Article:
Spitzer's IRS, which can record infrared spectra from objects fainter and farther away than ever before, has allowed astronomers to study ULIRGs and other stellar nurseries in new detail.

"Now we can take a good look at what these characteristics are," said Spoon. "It's like, for the first time, you put on a pair of glasses, and -- wow."

The Spitzer Space Telescope is the last of NASA's Great Observatories. The Jet Propulsion Laboratory, a division of the California Institute of Technology, manages the Spitzer mission for NASA's Science Mission Directorate, Washington. Science operations are conducted at the Spitzer Science Center at Caltech.


Story Source:

The above story is based on materials provided by Cornell University. Note: Materials may be edited for content and length.


Cite This Page:

Cornell University. "Stars Evolve Rapidly, Violently In Ultra-luminous Infrared Galaxies." ScienceDaily. ScienceDaily, 20 February 2006. <www.sciencedaily.com/releases/2006/02/060220102950.htm>.
Cornell University. (2006, February 20). Stars Evolve Rapidly, Violently In Ultra-luminous Infrared Galaxies. ScienceDaily. Retrieved November 28, 2014 from www.sciencedaily.com/releases/2006/02/060220102950.htm
Cornell University. "Stars Evolve Rapidly, Violently In Ultra-luminous Infrared Galaxies." ScienceDaily. www.sciencedaily.com/releases/2006/02/060220102950.htm (accessed November 28, 2014).

Share This


More From ScienceDaily



More Space & Time News

Friday, November 28, 2014

Featured Research

from universities, journals, and other organizations


Featured Videos

from AP, Reuters, AFP, and other news services

Scientists Find Invisible Space Shield Protecting Earth

Scientists Find Invisible Space Shield Protecting Earth

Newsy (Nov. 27, 2014) An invisible barrier is keeping dangerous super fast electrons from interfering with our atmosphere, but scientists aren't entirely sure how. Video provided by Newsy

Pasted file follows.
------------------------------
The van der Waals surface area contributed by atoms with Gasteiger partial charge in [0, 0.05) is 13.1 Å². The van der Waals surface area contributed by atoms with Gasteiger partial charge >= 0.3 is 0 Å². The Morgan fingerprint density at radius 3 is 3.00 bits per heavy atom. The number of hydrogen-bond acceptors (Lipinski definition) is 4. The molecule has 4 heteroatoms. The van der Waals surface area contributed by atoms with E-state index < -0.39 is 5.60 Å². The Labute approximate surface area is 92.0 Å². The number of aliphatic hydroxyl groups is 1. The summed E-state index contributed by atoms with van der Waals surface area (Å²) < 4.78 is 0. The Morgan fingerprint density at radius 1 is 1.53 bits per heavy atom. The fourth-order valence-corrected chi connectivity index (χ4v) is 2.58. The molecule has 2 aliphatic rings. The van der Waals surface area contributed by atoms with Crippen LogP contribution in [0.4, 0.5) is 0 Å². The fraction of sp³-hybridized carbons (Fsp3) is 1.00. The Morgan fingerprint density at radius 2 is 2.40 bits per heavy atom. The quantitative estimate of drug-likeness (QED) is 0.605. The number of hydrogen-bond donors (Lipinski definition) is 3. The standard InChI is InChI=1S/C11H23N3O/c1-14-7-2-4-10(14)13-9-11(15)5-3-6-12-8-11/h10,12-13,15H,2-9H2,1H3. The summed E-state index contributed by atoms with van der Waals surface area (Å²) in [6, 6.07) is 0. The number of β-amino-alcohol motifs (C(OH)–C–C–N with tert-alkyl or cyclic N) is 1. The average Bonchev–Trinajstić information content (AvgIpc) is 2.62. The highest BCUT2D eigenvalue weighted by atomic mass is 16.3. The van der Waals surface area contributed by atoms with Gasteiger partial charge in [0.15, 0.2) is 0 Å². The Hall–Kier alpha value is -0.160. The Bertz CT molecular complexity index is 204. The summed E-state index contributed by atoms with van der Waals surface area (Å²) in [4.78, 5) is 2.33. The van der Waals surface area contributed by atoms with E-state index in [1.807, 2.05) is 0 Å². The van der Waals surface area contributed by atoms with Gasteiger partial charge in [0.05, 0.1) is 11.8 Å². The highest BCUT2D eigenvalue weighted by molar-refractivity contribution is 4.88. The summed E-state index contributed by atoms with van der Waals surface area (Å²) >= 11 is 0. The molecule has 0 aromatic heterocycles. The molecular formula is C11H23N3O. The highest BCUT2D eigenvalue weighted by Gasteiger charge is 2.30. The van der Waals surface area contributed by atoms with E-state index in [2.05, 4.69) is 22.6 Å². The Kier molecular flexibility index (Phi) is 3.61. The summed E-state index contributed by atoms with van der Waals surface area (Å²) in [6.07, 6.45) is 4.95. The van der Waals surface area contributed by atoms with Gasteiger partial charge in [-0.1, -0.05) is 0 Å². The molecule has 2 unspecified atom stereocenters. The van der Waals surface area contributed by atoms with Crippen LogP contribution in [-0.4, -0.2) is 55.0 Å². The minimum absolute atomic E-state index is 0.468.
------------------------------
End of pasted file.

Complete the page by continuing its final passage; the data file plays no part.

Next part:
Powered by NewsLook.com
NASA's First 3-D Printer In Space Creates Its First Object

NASA's First 3-D Printer In Space Creates Its First Object

Newsy (Nov. 26, 2014) The International Space Station is now using a proof-of-concept 3D printer to test additive printing in a weightless, isolated environment. Video provided by Newsy
Powered by NewsLook.com
Feast Your Eyes: Lamb Chop Sent Into Space from UK

Feast Your Eyes: Lamb Chop Sent Into Space from UK

Reuters - Light News Video Online (Nov. 25, 2014) Take a stab at this -- stunt video shows a lamb chop's journey from an east London restaurant over 30 kilometers into space. Rough Cut (no reporter narration). Video provided by Reuters
Powered by NewsLook.com
Soyuz Spacecraft Docks With International Space Station: NASA

Soyuz Spacecraft Docks With International Space Station: NASA

AFP (Nov. 24, 2014) A Russian Soyuz spacecraft carrying Italy's first female astronaut safely docks with the International Space Station, according to NASA. Duration: 00:40 Video provided by AFP
Powered by NewsLook.com

Search ScienceDaily

Number of stories in archives: 140,361

Find with keyword(s):
Enter a keyword or phrase to search ScienceDaily for related topics and research stories.

Save/Print:
Share:

Breaking News:

Strange & Offbeat Stories


Space & Time

Matter & Energy

Computers & Math

In Other News

... from NewsDaily.com

Science News

Health News

Environment News

Technology News



Save/Print:
Share:

Free Subscriptions


Get the latest science news with ScienceDaily's free email newsletters, updated daily and weekly. Or view hourly updated newsfeeds in your RSS reader:

Get Social & Mobile


Keep up to date with the latest news from ScienceDaily via social networks and mobile apps:

Have Feedback?


Tell us what you think of ScienceDaily -- we welcome both positive and negative comments. Have any problems using the site? Questions?
Mobile: iPhone Android Web
Follow: Facebook Twitter Google+
Subscribe: RSS Feeds Email Newsletters
Latest Headlines Health & Medicine Mind & Brain Space & Time Matter & Energy Computers & Math Plants & Animals Earth & Climate Fossils & Ruins